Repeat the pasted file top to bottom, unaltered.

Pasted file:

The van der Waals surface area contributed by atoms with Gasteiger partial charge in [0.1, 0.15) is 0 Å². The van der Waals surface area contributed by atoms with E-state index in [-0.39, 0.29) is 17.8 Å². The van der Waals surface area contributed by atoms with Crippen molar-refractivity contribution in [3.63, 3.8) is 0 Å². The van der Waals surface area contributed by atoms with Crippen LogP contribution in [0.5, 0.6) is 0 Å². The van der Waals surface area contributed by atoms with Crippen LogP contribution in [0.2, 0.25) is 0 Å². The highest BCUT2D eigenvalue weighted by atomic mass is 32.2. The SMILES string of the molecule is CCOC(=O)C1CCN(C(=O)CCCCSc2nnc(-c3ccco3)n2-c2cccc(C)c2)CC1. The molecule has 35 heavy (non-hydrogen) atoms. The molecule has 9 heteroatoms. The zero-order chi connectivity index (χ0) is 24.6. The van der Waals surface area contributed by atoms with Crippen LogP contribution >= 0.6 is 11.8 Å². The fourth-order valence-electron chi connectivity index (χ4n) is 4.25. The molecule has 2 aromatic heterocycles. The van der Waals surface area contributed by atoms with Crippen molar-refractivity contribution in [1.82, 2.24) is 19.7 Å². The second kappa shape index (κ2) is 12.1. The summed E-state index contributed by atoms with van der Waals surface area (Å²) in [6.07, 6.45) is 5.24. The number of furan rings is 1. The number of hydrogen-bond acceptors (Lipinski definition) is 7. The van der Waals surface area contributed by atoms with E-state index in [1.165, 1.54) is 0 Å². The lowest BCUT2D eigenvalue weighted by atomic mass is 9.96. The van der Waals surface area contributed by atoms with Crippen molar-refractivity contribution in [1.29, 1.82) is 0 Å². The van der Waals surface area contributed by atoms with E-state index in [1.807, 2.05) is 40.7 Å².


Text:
The van der Waals surface area contributed by atoms with Gasteiger partial charge in [0.1, 0.15) is 0 Å². The van der Waals surface area contributed by atoms with E-state index in [-0.39, 0.29) is 17.8 Å². The van der Waals surface area contributed by atoms with Crippen molar-refractivity contribution in [3.63, 3.8) is 0 Å². The van der Waals surface area contributed by atoms with Crippen LogP contribution in [0.5, 0.6) is 0 Å². The van der Waals surface area contributed by atoms with Crippen LogP contribution in [0.2, 0.25) is 0 Å². The highest BCUT2D eigenvalue weighted by atomic mass is 32.2. The SMILES string of the molecule is CCOC(=O)C1CCN(C(=O)CCCCSc2nnc(-c3ccco3)n2-c2cccc(C)c2)CC1. The molecule has 35 heavy (non-hydrogen) atoms. The molecule has 9 heteroatoms. The zero-order chi connectivity index (χ0) is 24.6. The van der Waals surface area contributed by atoms with Crippen LogP contribution >= 0.6 is 11.8 Å². The fourth-order valence-electron chi connectivity index (χ4n) is 4.25. The molecule has 2 aromatic heterocycles. The van der Waals surface area contributed by atoms with Crippen molar-refractivity contribution in [1.82, 2.24) is 19.7 Å². The second kappa shape index (κ2) is 12.1. The summed E-state index contributed by atoms with van der Waals surface area (Å²) in [6.07, 6.45) is 5.24. The number of furan rings is 1. The number of hydrogen-bond acceptors (Lipinski definition) is 7. The van der Waals surface area contributed by atoms with E-state index in [1.165, 1.54) is 0 Å². The lowest BCUT2D eigenvalue weighted by atomic mass is 9.96. The van der Waals surface area contributed by atoms with Crippen molar-refractivity contribution in [1.29, 1.82) is 0 Å². The van der Waals surface area contributed by atoms with E-state index in [1.807, 2.05) is 40.7 Å².